Thanks Nick

One of the things you don’t want to happen when you are traveling is have a major online row break out that you feel you need to comment on. Thankfully Nick Mamatas has said most of what I wanted to say, and from the perspective of Haikasoru which lends it more weight.

I do, however, want to focus in on one small part of Norman Spinrad’s somewhat bumbling and insensitive article. Talking about what he perceives as a lack of SF from “Third World” countries, he says:

If it exists, I haven’t seen a significant amount of it translated into any language I can read

Well, there’s a reason for that. It is partly about markets. The bigger the readership you have for a book the better, so you tend to want to write in a language that a lot of people read. That means you should go for Mandarin, English, Spanish, Arabic or Russian. Bearing in mind the relative wealth of the readers, French, German and Japanese might be good too. Portuguese is probably on the way up. Urdu and Bengali are also interesting prospects, but if you live in India you may choose to write in English because India has a lot of different native languages. If your native tongue is Yoruba then you may well choose to write in English, because a lot of Nigerians speak it anyway and it gives you access to a wider market. Spinrad, I suspect, will view anyone writing in English as “Western-influenced” and therefore not really “Third World”.

The other reason, and you’ll get bored of my saying this soon, is that the English speaking world is woefully uninterested in translated fiction. That’s why some friends and I have started translation awards. Perhaps if Mr. Spinrad were to read the blog there regularly (and the excellent World SF News blog) he would become somewhat better informed. And if he’d like to help support the awards we may see a lot more translated fiction in the future.

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10 Responses to Thanks Nick

  1. V says:

    Thank you for posting about this. I don’t follow much of the blogosphere, and this is the kind of thing that I care about and which makes my head explode.

  2. Anna Feruglio Dal Dan says:

    The mystery of why there isn’t an indigenous Italian SF is debated at every bloody Italian con, from the beginning of history. Of course plenty of people will tell you that there is plenty of good Italian SF, but in my very personal opinion, it’s not very good, and the quantity is objectively small.

    Which means that there is something more in the “why can’t we find Forrin SF” than “it’s not translated”. France used to have a somewhat larger production, but my friend Selene who lives there tells me that it’s shrank a lot lately.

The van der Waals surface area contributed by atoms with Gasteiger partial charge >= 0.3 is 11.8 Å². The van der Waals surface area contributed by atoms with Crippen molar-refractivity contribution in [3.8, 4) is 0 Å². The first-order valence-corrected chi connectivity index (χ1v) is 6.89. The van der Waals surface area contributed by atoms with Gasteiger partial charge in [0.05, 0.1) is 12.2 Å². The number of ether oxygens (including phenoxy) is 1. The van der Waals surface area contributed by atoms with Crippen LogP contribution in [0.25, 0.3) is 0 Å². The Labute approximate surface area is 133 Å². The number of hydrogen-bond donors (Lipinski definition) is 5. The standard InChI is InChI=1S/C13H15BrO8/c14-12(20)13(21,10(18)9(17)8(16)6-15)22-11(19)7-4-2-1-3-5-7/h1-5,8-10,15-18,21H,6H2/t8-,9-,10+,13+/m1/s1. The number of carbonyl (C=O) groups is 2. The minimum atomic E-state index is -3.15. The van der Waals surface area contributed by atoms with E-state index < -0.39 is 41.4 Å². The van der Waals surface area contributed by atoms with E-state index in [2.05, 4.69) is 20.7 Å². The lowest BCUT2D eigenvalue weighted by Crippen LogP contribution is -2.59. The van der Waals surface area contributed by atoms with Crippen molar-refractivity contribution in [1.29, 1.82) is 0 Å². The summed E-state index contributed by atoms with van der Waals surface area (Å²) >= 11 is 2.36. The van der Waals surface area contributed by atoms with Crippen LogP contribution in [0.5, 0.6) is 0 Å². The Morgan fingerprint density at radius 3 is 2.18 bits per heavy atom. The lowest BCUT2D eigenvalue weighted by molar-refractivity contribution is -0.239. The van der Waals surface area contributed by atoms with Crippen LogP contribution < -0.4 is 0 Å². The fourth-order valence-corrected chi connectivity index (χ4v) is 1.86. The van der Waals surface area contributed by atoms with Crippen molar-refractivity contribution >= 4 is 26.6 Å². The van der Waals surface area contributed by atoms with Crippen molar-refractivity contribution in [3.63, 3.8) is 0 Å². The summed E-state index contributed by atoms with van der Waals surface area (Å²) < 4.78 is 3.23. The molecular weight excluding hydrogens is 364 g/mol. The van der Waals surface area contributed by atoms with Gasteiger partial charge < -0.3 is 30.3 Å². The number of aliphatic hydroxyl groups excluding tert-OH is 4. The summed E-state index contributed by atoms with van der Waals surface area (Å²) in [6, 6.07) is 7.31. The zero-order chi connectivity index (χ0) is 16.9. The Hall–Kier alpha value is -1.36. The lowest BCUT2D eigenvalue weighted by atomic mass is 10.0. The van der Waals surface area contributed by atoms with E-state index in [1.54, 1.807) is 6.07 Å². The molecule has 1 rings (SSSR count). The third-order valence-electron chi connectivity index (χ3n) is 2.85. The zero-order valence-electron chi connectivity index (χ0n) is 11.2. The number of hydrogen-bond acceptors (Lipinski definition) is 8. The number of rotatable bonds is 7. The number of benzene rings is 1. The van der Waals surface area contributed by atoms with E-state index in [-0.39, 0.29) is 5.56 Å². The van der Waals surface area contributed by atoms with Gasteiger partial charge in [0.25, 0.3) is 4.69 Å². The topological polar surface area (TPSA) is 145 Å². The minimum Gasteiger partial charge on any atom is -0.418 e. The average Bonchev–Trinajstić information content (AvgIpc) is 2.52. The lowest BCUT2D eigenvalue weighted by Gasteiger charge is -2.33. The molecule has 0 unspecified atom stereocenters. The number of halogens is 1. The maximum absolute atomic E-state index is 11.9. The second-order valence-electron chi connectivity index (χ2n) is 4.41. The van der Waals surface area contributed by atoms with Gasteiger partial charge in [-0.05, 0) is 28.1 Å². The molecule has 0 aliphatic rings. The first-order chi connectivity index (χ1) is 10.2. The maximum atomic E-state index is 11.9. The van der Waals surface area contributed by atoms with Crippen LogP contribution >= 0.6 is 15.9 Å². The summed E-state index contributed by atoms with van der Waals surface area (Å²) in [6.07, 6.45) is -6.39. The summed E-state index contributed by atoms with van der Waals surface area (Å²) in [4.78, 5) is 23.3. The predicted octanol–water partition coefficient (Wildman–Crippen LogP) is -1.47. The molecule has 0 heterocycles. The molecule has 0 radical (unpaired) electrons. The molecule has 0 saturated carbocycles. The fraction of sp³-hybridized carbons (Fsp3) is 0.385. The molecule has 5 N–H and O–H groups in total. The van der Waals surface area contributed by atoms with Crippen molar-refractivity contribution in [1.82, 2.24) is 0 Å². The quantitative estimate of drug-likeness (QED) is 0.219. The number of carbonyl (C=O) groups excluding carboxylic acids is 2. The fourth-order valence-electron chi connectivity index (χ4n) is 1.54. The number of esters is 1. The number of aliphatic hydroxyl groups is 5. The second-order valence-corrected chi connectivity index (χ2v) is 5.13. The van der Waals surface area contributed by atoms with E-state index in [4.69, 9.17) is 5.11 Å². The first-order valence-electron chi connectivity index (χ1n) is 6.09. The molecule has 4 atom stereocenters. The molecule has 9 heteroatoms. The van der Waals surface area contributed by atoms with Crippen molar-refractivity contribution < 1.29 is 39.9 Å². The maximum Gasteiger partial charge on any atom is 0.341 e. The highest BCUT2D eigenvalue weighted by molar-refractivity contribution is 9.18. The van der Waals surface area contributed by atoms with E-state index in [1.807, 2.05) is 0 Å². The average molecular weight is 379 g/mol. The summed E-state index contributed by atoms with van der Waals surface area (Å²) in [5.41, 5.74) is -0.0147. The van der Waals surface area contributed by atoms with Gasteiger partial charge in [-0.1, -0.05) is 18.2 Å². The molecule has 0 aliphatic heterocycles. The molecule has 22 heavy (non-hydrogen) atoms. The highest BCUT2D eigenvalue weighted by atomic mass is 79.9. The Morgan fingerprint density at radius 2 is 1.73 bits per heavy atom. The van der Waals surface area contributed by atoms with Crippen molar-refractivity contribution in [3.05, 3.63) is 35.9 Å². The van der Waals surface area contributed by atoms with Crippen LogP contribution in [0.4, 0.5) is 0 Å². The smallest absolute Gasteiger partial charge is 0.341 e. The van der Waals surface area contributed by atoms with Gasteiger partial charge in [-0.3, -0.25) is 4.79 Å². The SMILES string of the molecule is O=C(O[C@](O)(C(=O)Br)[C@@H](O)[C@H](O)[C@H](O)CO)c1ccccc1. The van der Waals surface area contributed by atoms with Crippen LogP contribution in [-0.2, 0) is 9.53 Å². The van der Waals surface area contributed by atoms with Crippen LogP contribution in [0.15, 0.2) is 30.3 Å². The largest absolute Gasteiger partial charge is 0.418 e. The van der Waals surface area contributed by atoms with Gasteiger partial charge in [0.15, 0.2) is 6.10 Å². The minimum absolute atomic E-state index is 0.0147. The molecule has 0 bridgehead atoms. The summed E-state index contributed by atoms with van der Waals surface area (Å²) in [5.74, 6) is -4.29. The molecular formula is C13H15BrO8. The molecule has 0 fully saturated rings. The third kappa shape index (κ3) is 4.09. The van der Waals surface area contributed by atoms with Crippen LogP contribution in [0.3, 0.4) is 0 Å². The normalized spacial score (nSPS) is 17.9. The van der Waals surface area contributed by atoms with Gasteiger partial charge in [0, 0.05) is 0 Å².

• Cheryl says:

      Well it depends on whether you are talking strictly SCIENCE fiction or all that speculative stuff. Italy has given us Italo Calvino, Umberto Eco and Primo Levi, for which we should all be very grateful. Calvino in particular would, I think, have ended up in the genre ghetto had he been British.

      As for the French, yes they are producing a lot less SCIENCE fiction, but they are still producing large amounts of fantasy. That, I suspect, is more to do with them being “First World” than being French.

  3. Liviu says:

    If you take seriously the opinions about the sff field of Mr. Spinrad (“sf is dying since I cannot publish anymore and anyway I did all the original work way back and now everyone is copying me…”), well you get articles like that…

    As a reviewer per se – ie when he talks about the book he reviews rather than pontificating or explaining how he wrote about the subject of the book ages before the author – he is good but I think that whoever publishes his reviews should edit him way, way more

  4. Pingback: Instead of Spinrad | Spontaneous ∂erivation

  5. Pingback: “Third World Worlds” Link Compilation « The World SF News Blog

  6. JohnO says:

    I was talking with Ju Honisch this weekend.

    While she enjoyes success in the German market, she can’t break into the English market because there is no “infrastructure” for translating books INTO English and selling them.

    English language publishers do not want to take the risk & cost of building it out.

    Of course the English => whatever infrastructure has been in place for decades and for some languages dominates the local markets.

  7. Laura W says:

    Fantastic idea! As a translator and a reader, it’s wonderful to see this encouragement of SF and fantasy in translation.

  8. I confess that I don’t read a lot of translated fiction. It isn’t that I’m not interested in sf from around the world (my DVD collection is full of it).

    But with the written word the idea of someone coming between me and the author and already doing some of the interpretation as part of the job of (err) interpretation puts me off.

    Perhaps it is because I feel my relationship with a book or an author is more intimate than with a film?

    Is there some level in which I worry that translated works aren’t quite authentic, like dubbed foreign films instead of subtitles?

    Maybe it’s because, as someone who dabbles in writing myself I know how important and difficult the choice of a single word can sometimes be and reading something, where the original author is not responsible for the choice of any of the words, seems wrong.

    Or possibly it’s really because it always makes me feel guilty for being completely incapable of learning other languages to a degree in which I’m competent enough to do more than buy bread.

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